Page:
BOSTON, MA – A recent study demonstrated that July, the busiest time of year for teaching hospitals, was also the worst time of the year to be sick. Medication errors and mortality rates skyrocket to over 100% over most other months.
Patient and longtime smoker, Janine Edmunson, was very disappointed her COPD exacerbation wasn’t “a week earlier.” Edmunson said, “You mean I missed June by only a couple of days? Ahhh, dammit. I knew I shouldn’t have smoked 3 packs yesterday.” Edmunson has been a chain smoker for years, which has given her the opportunity to be very familiar with resident physician’s patterns.
Edmunson will be woken up at 4:30 a.m. to start her morning off with four to five full physicals complete with upper and lower extremity reflex testing, followed by a detailed description of her disease. “Yup, I hear same chapter in Robbins every year, then followed by a valiant effort to get me to quit smoking.”
Edmunson goes on to report, “Sometimes I like to mess with the interns by giving a completely different medical history when they come back in with their attending. The look on those fresh ‘terns’ face is priceless. It’s the only way I can stay sane in the hospital in July.”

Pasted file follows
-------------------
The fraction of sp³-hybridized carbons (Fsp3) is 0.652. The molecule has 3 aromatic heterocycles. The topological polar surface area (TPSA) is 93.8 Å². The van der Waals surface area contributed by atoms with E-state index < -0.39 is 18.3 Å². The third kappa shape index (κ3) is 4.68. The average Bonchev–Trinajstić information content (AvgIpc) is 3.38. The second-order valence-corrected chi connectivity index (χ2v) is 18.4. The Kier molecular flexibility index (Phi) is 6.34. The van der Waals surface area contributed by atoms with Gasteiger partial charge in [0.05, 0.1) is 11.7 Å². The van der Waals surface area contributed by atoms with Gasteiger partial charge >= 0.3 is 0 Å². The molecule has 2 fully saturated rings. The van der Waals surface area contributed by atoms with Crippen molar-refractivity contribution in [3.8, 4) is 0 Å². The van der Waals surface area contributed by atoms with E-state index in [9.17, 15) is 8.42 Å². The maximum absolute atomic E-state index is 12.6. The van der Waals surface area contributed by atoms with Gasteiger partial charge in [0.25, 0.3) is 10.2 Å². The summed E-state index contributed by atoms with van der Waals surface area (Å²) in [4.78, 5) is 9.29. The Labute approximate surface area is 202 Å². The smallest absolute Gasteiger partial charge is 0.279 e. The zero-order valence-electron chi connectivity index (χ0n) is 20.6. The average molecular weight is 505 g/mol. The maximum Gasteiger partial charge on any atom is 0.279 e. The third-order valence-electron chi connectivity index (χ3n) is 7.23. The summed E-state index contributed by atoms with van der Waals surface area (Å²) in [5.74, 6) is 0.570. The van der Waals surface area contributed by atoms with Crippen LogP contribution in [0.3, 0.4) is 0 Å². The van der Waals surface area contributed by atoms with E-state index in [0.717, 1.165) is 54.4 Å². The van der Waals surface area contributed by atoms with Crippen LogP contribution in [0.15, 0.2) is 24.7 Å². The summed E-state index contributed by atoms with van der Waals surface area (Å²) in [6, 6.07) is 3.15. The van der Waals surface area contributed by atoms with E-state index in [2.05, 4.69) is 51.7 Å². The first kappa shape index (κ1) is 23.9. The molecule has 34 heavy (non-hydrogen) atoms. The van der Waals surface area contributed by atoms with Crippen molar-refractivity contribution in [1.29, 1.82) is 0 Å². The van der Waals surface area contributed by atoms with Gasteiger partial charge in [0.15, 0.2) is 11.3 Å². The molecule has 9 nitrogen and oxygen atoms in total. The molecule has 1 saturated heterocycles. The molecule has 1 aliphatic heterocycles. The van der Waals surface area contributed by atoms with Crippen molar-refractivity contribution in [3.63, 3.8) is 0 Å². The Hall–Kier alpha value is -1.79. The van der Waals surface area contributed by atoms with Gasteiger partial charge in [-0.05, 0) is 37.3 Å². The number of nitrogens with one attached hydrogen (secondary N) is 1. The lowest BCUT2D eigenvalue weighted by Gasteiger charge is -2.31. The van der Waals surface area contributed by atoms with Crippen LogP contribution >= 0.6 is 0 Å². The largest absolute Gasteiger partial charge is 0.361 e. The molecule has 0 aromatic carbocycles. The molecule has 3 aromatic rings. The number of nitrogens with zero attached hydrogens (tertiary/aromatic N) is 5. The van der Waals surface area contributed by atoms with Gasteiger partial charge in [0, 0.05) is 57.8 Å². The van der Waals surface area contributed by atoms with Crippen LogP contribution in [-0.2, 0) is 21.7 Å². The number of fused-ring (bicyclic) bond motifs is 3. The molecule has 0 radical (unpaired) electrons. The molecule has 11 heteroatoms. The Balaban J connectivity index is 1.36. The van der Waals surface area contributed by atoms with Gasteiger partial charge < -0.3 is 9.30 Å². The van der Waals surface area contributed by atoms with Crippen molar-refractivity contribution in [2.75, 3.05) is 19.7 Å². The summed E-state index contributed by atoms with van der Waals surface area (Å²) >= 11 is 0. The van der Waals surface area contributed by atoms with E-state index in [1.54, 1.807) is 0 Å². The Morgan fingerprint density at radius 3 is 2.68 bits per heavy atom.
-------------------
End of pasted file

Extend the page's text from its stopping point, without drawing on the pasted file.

Every year on July 1st, new residents and intern physicians start work, easily spotted as they have the cleanest white coats with fresh creases. Typically the more books and papers in their pockets, the newer the house staff. They are looking up doses of Tylenol, docusate, and other over-the-counter medications on Epocrates and Google.
Interns, as they are referred to, are seen scurrying around carrying clipboards containing their patients’ records, hiding in the halls practicing their “rounds” presentations, and often suggesting obscure testing (Lyme disease) while missing the obvious culprit (cellulitis).
Pharmacists dread July like a medical student dreads doing a rectal exam. “I have to hire 4 telephone operators in order to continually call new interns regarding prescription errors,” says pharmacist Chuck Boders.
“You can forget about timely discharge orders and summaries,” says nurse Daniel Rogers. “It takes 40 minutes for them to write their SOAP notes. Discharge orders? Count on another 3 hours.”